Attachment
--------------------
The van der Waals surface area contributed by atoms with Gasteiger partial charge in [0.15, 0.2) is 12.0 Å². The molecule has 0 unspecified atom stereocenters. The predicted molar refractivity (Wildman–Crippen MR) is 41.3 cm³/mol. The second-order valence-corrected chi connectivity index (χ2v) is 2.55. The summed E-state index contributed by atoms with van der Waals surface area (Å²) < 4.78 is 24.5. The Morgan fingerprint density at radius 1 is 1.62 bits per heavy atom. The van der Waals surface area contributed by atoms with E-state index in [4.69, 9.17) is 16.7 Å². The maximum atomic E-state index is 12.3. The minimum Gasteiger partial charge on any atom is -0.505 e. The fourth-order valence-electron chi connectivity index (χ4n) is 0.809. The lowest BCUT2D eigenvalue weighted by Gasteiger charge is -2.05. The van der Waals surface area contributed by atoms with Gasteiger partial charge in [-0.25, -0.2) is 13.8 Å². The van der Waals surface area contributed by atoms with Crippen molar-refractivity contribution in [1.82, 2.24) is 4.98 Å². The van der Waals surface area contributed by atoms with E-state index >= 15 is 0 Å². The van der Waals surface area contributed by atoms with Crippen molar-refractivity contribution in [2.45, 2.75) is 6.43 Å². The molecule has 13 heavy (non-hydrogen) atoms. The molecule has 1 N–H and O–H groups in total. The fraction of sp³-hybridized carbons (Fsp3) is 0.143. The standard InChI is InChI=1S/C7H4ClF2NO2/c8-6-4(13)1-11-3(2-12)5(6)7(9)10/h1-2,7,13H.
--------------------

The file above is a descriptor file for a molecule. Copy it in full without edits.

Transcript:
The van der Waals surface area contributed by atoms with Gasteiger partial charge in [0.15, 0.2) is 12.0 Å². The molecule has 0 unspecified atom stereocenters. The predicted molar refractivity (Wildman–Crippen MR) is 41.3 cm³/mol. The second-order valence-corrected chi connectivity index (χ2v) is 2.55. The summed E-state index contributed by atoms with van der Waals surface area (Å²) < 4.78 is 24.5. The Morgan fingerprint density at radius 1 is 1.62 bits per heavy atom. The van der Waals surface area contributed by atoms with E-state index in [4.69, 9.17) is 16.7 Å². The maximum atomic E-state index is 12.3. The minimum Gasteiger partial charge on any atom is -0.505 e. The fourth-order valence-electron chi connectivity index (χ4n) is 0.809. The lowest BCUT2D eigenvalue weighted by Gasteiger charge is -2.05. The van der Waals surface area contributed by atoms with Gasteiger partial charge in [-0.25, -0.2) is 13.8 Å². The van der Waals surface area contributed by atoms with Crippen molar-refractivity contribution in [1.82, 2.24) is 4.98 Å². The van der Waals surface area contributed by atoms with E-state index >= 15 is 0 Å². The van der Waals surface area contributed by atoms with Crippen molar-refractivity contribution in [2.45, 2.75) is 6.43 Å². The molecule has 13 heavy (non-hydrogen) atoms. The molecule has 1 N–H and O–H groups in total. The fraction of sp³-hybridized carbons (Fsp3) is 0.143. The standard InChI is InChI=1S/C7H4ClF2NO2/c8-6-4(13)1-11-3(2-12)5(6)7(9)10/h1-2,7,13H.